Summer never fades away when you preserve garden blooms for year-round display. The best flowers for drying are everlastings, a special group of annuals that can be air-dried without losing their color or form. Read on and realize your garden's potential for immortalizing thebeauty of flowers.
Everlastings supply natural materials for dried wreaths, bouquets, and potpourris. For variety in color, texture, and fragrance, grow a mix of flowers and foliage plants that retain their beauty long after summer has passed. You can anticipate flowers by midsummer if you sow seeds in the garden after the last expected frost.
Make borders no more than 4 feet wide so all blooms are within easy snipping reach. Mulch the plants to keep out competing weeds, conserve soil moisture, and prevent mud from splattering and spoiling blossoms.
Finally, remember that a dried bloom is only as beautiful as it was fresh, so take care to pick flawless garden specimens.
Annual statice: Statice supplies sprays of papery flowers on 12- to 30-inch-tall stems. Plants grow and bloom best in moist, fertile soil.
Learn more about statice.
Bachelor's button: One of the easiest annuals to grow, this wildflower produces papery blossoms in blue, purple, white, and pink. It grows from 1 to 3 feet tall.
Learn more about bachelor's button.
Blue salvia: Tiny spiked blooms smother 18-inch-tall Salvia farinacea all summer long. Pair it with the variety 'White Porcelain'.
Learn more about blue salvia.
Globe amaranth: Despite heat and drought, the clover-like flowers of globe amaranth bloom nonstop on stiff, 2-foot- tall stems.
Learn more about globe amaranth.
Sweet Annie: Foliage, not flowers, makes this 5-foot-tall annual popular for drying. Use supple side branches as a silvery foil in wreaths. Crush brittle main stems and use as a fragrant potpourri.
Many everlastings have papery blooms even when they're growing. These flowers readily air-dry hung from racks or rafters. Once you have the hang of it, branch out to other bloomers. With the desiccant silica gel, there's no reason to pass over any flower.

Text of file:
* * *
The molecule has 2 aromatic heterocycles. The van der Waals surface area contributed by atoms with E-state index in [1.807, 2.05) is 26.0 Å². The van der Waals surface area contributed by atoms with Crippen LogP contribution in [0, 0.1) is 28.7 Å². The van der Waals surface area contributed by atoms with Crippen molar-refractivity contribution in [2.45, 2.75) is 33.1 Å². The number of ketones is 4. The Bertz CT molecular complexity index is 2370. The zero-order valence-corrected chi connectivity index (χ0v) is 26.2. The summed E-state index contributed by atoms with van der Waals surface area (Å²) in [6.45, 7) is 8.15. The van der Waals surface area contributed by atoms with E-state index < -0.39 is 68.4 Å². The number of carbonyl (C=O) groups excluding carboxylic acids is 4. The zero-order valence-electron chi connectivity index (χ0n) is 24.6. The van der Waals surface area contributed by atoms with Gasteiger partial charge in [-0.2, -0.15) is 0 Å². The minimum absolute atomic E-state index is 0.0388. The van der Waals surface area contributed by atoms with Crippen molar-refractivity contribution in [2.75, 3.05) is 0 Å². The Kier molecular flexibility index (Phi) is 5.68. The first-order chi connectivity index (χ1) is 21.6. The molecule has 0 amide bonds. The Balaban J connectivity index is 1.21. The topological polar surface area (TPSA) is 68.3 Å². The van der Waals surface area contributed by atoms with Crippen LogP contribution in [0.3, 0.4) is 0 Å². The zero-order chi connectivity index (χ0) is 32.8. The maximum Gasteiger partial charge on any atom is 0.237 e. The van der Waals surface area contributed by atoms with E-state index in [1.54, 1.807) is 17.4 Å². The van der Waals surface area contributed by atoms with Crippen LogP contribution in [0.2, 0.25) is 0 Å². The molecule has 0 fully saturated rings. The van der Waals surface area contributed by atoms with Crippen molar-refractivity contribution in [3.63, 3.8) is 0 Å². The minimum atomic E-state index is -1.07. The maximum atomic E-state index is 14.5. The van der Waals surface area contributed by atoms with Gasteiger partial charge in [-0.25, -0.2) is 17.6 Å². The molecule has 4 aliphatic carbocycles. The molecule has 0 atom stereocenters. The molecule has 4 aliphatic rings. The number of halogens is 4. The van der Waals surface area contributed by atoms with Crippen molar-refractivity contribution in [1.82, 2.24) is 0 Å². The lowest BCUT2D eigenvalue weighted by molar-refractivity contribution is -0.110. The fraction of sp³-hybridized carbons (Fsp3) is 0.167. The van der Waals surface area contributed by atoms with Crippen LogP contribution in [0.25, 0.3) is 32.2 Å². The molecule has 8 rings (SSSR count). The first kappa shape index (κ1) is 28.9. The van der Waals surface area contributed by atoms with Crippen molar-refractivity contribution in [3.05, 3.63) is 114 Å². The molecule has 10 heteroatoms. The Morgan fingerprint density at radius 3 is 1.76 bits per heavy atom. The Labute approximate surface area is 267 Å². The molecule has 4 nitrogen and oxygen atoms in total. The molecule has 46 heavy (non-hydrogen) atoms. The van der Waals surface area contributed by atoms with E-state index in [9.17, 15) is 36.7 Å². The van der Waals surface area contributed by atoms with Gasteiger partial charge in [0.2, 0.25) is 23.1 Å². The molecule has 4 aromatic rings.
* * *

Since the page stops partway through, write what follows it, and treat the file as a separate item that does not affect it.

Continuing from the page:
Whatever drying method you choose, pick blooms at their peak. Any basket, crock, or vase can be used for displaying driedflowers. For large bouquets, place florist's foam in the bottom of the container to hold stems in place. Insert dried foliage first. This filler material should be about 112 times the height of the container. Next, add tallerflowers, then medium and small blooms. To make a wreath, buy a wire form or fashion your own with grapevines. Wrap floral wire and tape around shortened stems to secure them to the wreath.
Prolong the beauty of dried flowers by displaying them in a dry room. Humid areas, such as bathrooms, promote mold. Preserve the blooms' rich hues by keeping arrangements away from direct sunlight, which bleaches the natural dyes of flowers.
Air-drying is the simplest way to preserve everlastings and other garden flowers, including statice, strawflower, gomphrena, amaranthus, celosia, salvia, helipterum, lavender, baby's-breath, bells-of-Ireland, coneflower,Russian sage, and safflower. This method also works well for many field flowers, such as goldenrod, yarrow, daisy fleabane, and Queen-Anne's-lace. Pick blooms when they're fully open at midday, after morning dew has dried.Strip the leaves and gather stems into bunches, securing them with elastic bands. Hang the bunches upside down in a dark, dry, ventilated area-such as an attic or shed-for two to three weeks.
Silica gel, a sand-like drying compound, is used for flowers that wither and lose color when air-dried, such as daisy, dahlia, delphinium, marigold, rose, peony, and zinnia. Insert the shortened stems into a 1-inch-deep layer of the granules in an airtight box. Avoid overlapping flowers. Sprinkle more silica gel on top until flowers are covered to a depth of 1 inch. Cover tightly and label with the date and flower name.Exact drying time depends on species and bloom size, but check flowers after three or four days. When petals feel papery, brush away the granules, removing blooms carefully. Store the reusable silica gel in a tightly sealed container.
Store small bunches of dried flowers in a tissue-linedcardboard box until you need them for arrangements. Place flower bunches in layers, separating layers with small pieces of tissue paper. Don't combine flowers preserved by different means in the same box. To prevent crushingthe fragile blooms, loosely overlay bunches so that individual blossoms do not touch each other. Some flowers, such as salvia, are hygroscopic, meaning they readily absorb moisture from the air. For this reason, it's important to keep boxes in a warm, dry area. Use a dehumidifier and a fanto thwart mold problems. Seal boxes with masking tape to keep pests out.